Thursday, May 5, 2011

Real Runners

I like to think of myself as a runner. Several times each week, I’ll lace up a pair of running shoes and pound out four or five miles. In addition, I participate in several 5K (3.1 mile) races over the course of the summer, topped off with our Oktoberfest 10K (6.2 mile) race. Ever now and then, though, I am confronted by the traits of real runners, and I have to admit to myself that I’m really just playing at it.

I usually feel like I’ve accomplished something if I cover 15-20 miles in a week. A real runner regularly covers half that distance in a single outing. I am easily deterred by wind, rain, snow, and ice. Not so, the real runner. If the air is cold enough to numb exposed flesh, I’m staying in. The real runner either lets the flesh get numb or bundles up and defies the frigid temperatures. Real runners are disciplined in their training, their nutrition, and their equipment. I have one pair of shoes for running and the cheapest gym shorts I can fine. I eat anything that passes within reach, and I have no real training program.

In short, if you want to see what a runner looks like, don’t look at me!

Have I sufficiently telegraphed the spiritual analogy?

I like to think of myself as a Christian. I participate in the liturgy, say a few prayers, read the Bible once in a while, and try to live a moral life. Every now and then, though, I meet or read about a real Christian, and then I have to admit to myself that maybe I’m just playing at it.

Tuesday, May 3, 2011

The Grace of a Poor Run

On the day before Easter, we had a break in the rain that’s been an incessant feature of our Ohio spring this year, and I ventured out for a run. With the start of this year’s 5K tour just a week away, I felt the need for some outdoor miles. The vast majority of my running since Autumn has been indoors. Nevertheless, I was getting miles in, and I was hopeful for a good tour.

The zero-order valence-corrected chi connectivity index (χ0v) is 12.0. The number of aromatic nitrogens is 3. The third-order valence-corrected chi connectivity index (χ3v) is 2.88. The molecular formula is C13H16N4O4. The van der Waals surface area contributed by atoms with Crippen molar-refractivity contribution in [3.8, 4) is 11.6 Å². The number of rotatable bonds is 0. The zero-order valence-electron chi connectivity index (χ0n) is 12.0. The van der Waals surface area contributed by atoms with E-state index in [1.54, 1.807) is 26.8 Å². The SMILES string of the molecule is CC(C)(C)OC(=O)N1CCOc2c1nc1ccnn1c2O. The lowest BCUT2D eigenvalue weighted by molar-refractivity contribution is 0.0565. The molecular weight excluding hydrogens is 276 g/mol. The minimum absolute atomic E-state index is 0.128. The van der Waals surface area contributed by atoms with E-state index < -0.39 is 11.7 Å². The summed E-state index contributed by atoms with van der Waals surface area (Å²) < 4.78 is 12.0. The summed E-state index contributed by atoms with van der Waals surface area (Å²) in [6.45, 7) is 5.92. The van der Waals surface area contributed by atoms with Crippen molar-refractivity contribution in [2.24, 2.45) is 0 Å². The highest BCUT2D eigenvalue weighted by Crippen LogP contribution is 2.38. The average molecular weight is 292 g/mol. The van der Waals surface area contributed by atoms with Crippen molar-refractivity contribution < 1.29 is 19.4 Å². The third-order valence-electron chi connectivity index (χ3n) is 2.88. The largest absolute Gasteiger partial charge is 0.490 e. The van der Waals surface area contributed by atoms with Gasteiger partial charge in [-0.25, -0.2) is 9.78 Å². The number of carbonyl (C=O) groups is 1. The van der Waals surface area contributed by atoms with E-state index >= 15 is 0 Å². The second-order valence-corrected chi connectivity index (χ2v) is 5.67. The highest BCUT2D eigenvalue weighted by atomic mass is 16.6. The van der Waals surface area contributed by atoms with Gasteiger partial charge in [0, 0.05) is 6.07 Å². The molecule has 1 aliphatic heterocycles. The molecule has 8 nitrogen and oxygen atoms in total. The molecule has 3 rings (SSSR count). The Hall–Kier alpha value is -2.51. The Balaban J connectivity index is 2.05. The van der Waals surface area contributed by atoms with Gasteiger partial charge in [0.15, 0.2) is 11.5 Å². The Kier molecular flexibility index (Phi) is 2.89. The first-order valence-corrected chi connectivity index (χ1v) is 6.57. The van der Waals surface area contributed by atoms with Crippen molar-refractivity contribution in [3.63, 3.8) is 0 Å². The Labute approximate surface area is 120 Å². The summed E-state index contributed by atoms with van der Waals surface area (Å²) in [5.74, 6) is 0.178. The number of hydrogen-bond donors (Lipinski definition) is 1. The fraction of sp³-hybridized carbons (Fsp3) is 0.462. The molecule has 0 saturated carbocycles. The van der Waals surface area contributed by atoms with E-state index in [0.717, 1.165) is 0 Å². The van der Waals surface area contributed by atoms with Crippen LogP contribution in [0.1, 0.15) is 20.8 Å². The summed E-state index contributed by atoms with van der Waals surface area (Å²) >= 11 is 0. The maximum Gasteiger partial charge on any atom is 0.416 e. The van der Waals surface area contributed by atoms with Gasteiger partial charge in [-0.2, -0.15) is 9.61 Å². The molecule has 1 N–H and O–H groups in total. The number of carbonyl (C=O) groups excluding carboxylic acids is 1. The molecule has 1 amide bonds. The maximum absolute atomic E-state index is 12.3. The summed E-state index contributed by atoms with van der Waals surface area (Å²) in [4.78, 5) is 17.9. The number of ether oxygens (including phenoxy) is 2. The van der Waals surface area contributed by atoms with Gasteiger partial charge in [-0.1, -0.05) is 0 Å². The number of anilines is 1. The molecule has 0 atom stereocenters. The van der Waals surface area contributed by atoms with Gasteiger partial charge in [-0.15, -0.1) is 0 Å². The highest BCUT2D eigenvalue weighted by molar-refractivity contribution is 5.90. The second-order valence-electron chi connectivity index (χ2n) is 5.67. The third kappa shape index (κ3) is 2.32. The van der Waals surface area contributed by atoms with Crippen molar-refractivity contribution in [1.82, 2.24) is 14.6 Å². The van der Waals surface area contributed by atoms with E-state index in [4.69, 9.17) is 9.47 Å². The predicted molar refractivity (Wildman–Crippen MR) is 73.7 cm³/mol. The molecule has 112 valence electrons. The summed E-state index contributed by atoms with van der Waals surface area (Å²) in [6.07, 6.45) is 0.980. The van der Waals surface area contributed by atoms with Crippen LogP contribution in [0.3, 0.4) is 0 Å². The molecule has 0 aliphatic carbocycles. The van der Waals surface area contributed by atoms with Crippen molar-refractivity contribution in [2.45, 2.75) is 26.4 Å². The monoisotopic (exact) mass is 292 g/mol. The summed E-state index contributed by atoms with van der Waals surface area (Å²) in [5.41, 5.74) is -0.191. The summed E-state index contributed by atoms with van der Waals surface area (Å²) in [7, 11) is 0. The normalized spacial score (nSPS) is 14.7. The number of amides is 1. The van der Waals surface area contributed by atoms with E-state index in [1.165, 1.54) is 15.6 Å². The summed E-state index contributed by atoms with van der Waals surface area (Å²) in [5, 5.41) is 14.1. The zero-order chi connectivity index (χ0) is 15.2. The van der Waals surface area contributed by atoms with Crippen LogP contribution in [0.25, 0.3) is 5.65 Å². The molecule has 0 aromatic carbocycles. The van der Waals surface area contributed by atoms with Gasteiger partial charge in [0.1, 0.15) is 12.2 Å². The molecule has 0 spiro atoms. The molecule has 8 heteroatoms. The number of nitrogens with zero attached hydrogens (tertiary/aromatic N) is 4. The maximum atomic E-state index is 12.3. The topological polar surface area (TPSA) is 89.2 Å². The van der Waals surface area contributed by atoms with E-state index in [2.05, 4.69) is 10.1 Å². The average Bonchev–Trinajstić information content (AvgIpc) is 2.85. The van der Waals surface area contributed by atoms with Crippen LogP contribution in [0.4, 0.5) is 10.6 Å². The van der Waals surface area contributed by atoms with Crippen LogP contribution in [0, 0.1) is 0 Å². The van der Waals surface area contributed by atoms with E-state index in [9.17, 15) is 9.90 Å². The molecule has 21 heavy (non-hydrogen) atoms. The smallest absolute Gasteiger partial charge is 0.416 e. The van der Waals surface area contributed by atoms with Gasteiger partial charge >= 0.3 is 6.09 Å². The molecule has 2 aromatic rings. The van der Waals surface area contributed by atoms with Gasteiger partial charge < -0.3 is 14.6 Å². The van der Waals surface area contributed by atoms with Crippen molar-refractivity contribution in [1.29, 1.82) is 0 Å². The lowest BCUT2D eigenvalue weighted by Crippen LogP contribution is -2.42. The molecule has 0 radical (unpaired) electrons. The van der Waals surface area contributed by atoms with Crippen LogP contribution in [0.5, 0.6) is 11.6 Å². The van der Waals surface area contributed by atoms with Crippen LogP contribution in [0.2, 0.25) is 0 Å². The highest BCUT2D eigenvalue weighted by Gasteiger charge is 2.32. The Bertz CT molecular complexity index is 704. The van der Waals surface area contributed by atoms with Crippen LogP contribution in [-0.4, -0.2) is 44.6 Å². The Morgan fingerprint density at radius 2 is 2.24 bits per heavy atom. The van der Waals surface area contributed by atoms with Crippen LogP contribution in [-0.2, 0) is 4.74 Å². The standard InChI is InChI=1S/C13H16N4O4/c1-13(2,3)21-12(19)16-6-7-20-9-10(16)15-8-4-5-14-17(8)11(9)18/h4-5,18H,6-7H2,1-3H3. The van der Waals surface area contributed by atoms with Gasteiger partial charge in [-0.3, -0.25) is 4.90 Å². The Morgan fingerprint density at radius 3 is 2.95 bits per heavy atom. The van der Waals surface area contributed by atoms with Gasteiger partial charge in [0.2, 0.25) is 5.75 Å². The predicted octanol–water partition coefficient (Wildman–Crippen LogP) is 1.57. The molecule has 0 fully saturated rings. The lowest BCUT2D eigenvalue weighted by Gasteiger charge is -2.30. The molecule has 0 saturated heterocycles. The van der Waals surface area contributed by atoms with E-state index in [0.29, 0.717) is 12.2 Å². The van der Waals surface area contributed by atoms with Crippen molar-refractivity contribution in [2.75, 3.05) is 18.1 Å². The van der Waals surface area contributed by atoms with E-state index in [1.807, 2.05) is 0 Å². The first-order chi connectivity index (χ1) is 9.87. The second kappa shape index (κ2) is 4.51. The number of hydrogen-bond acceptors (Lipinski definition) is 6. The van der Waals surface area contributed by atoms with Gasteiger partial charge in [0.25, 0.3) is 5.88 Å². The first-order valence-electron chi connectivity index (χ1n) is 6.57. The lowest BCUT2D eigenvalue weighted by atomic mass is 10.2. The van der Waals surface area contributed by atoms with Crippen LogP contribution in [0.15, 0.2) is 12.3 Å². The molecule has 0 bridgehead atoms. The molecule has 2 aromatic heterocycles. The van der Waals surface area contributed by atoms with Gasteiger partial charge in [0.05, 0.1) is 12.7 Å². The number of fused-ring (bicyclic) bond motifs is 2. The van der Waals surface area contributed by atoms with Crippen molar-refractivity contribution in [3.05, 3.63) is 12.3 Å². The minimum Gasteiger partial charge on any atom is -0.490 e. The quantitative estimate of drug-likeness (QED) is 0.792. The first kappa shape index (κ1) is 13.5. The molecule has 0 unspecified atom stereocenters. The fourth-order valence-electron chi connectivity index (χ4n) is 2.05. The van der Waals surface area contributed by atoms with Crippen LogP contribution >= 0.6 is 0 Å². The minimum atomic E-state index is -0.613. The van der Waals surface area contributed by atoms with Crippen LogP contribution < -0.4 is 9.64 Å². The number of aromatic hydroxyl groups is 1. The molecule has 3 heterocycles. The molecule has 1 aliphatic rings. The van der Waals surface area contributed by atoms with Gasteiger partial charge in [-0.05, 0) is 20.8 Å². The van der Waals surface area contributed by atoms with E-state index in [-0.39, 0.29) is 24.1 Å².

I was barely ¼ mile into my 4½ mile loop when the thought hit me: “I am going to be so disappointed next week.” That Holy Saturday run ended up being miserable. At 2½ miles I diverted onto the high school track and ran another ½ mile before slowing to a walk. I was able to tack on another ½ mile of jogging before walking home with my head hanging, hoping that nobody would see my personal walk of shame.

I had no energy that day. I was dead, I thought. Then the additional thought came, “As dead as Christ in the tomb on Holy Saturday.” Shaking my head, I thought, “There I go, spiritualizing my running again.” I can’t help but wonder whether other runners do the same, and I thanked God for granting me the reminder of the day’s significance.

To be honest, I don’t know whether my miserable runs are actual graces or not. They are certainly sources of frustration, and I often wonder whether the causes are primarily mental of physical. Was my Holy Saturday fatigue a result of the Good Friday fast, or was my will to run particularly weak that day?

Whatever the true cause might be, I find that my faith places even my failures within a spiritual context, providing opportunities for growth at least in understanding, if not holiness.